The Next Big Programming Language Is English

I spent 24 hours with AI coding assistant Github Copilot Workspace

Every illustration/GitHub.

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GitHub Copilot is like autocomplete for programmers. 

As you type, it guesses what you’re trying to accomplish and suggests the block of code it thinks you’re going to write. If it’s right—and very often it is—you press Tab and it’ll fill in the rest for you. Launched in 2021, a year or so before ChatGPT’s arrival, Copilot was the first breakthrough generative AI use case for programming that really took off.

If GitHub Copilot is like autocomplete, GitHub Copilot Workspace—currently in limited technical preview—is like an extremely capable pair programmer who never asks for coffee breaks or RSUs.

It’s a tool that lets you code in plain English from start to finish without leaving your browser. If you give it a task to complete, Copilot Workspace will read your existing codebase, construct a step-by-step plan to build it, and then—once you give the green light—it’ll implement the code while you watch.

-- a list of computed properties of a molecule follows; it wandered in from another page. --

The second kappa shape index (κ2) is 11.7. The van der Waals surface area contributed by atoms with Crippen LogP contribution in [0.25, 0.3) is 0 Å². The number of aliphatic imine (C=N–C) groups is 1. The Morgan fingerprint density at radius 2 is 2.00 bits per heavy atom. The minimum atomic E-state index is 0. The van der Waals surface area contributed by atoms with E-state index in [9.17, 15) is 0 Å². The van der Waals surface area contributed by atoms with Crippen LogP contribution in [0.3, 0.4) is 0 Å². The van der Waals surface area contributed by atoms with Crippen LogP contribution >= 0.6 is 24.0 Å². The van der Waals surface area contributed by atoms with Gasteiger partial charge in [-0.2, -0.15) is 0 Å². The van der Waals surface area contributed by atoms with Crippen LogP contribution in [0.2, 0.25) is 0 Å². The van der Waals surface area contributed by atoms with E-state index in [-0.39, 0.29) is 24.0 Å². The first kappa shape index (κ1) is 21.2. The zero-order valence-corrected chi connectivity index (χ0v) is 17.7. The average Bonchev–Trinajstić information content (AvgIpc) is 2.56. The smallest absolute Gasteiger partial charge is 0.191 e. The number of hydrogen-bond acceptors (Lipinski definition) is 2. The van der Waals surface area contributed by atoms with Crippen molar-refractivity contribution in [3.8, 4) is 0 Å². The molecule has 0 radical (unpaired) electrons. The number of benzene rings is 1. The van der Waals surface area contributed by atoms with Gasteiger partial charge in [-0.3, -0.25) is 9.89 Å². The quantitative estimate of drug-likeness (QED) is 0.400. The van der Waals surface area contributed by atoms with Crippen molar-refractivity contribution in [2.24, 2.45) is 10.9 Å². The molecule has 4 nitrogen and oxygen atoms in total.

Put another way, it’s an agent. It’s similar to Devin, the AI agent for programming whose launch announcement went viral a few months ago, and which was reportedly seeking a $2 billion valuation in a new fundraising effort. I haven’t gotten access to that yet (shakes fist in Devin’s general direction!), but I do have access to Copilot Workspace. 

Over the past 24 hours, I’ve put Copilot Workspace through some of its paces. I tried to have it build a large, complex feature on its own, but I also asked it to do smaller, better-defined tasks. My goal was to see what I could ask of it, what kinds of tasks it could handle, and when I might choose to use this instead of ChatGPT.

The short answer is: This kind of product is the future of programming. The long answer is below.

How Copilot Workspace works

I’ve been working on an internal tool that we use at Every called Spiral. It allows users to build and share prompts for common AI tasks—but more on that in a future essay. I fashioned an ugly tribal tattoo-looking logo, and I wanted to replace it with a new one created by Keshav, one of our talented designers. 

This is one of those changes that isn’t very hard to code, but it’s a little annoying. You have to make sure the logo looks right in context and doesn’t break any of the styles of the elements around it. It’s one of those all-too-simple tasks that I also usually procrastinate doing until I really need to.